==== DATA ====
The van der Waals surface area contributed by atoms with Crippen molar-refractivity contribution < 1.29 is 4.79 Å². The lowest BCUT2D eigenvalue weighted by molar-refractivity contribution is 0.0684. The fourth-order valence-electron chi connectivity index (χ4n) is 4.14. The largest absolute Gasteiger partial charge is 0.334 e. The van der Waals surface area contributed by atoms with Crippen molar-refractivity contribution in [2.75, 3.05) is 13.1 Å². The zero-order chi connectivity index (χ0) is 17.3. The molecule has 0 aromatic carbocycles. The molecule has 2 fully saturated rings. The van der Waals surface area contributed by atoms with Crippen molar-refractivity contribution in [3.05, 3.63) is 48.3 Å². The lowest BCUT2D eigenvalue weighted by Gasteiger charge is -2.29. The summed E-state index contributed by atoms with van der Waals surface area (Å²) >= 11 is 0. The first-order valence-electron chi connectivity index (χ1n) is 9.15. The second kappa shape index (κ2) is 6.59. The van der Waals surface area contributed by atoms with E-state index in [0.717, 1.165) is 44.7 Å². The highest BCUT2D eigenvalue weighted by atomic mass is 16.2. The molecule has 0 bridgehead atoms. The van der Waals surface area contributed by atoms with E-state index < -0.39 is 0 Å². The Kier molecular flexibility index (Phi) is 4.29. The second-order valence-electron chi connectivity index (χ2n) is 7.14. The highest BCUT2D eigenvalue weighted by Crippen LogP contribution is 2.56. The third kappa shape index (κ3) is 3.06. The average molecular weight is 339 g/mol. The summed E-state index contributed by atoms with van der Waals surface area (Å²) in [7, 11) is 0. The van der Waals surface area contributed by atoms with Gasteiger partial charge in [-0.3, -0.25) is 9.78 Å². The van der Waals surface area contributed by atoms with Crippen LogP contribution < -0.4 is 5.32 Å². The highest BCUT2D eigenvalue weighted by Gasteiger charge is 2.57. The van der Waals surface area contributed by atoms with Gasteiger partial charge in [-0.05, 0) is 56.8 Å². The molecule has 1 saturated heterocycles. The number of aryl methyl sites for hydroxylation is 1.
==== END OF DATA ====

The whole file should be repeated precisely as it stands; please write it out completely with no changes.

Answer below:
The van der Waals surface area contributed by atoms with Crippen molar-refractivity contribution < 1.29 is 4.79 Å². The lowest BCUT2D eigenvalue weighted by molar-refractivity contribution is 0.0684. The fourth-order valence-electron chi connectivity index (χ4n) is 4.14. The largest absolute Gasteiger partial charge is 0.334 e. The van der Waals surface area contributed by atoms with Crippen molar-refractivity contribution in [2.75, 3.05) is 13.1 Å². The zero-order chi connectivity index (χ0) is 17.3. The molecule has 0 aromatic carbocycles. The molecule has 2 fully saturated rings. The van der Waals surface area contributed by atoms with Crippen molar-refractivity contribution in [3.05, 3.63) is 48.3 Å². The lowest BCUT2D eigenvalue weighted by Gasteiger charge is -2.29. The summed E-state index contributed by atoms with van der Waals surface area (Å²) >= 11 is 0. The first-order valence-electron chi connectivity index (χ1n) is 9.15. The second kappa shape index (κ2) is 6.59. The van der Waals surface area contributed by atoms with E-state index in [0.717, 1.165) is 44.7 Å². The highest BCUT2D eigenvalue weighted by atomic mass is 16.2. The molecule has 0 bridgehead atoms. The van der Waals surface area contributed by atoms with E-state index < -0.39 is 0 Å². The Kier molecular flexibility index (Phi) is 4.29. The second-order valence-electron chi connectivity index (χ2n) is 7.14. The highest BCUT2D eigenvalue weighted by Crippen LogP contribution is 2.56. The third kappa shape index (κ3) is 3.06. The average molecular weight is 339 g/mol. The summed E-state index contributed by atoms with van der Waals surface area (Å²) in [7, 11) is 0. The van der Waals surface area contributed by atoms with Gasteiger partial charge in [-0.3, -0.25) is 9.78 Å². The van der Waals surface area contributed by atoms with Crippen LogP contribution < -0.4 is 5.32 Å². The highest BCUT2D eigenvalue weighted by Gasteiger charge is 2.57. The van der Waals surface area contributed by atoms with Gasteiger partial charge in [-0.05, 0) is 56.8 Å². The molecule has 1 saturated heterocycles. The number of aryl methyl sites for hydroxylation is 1.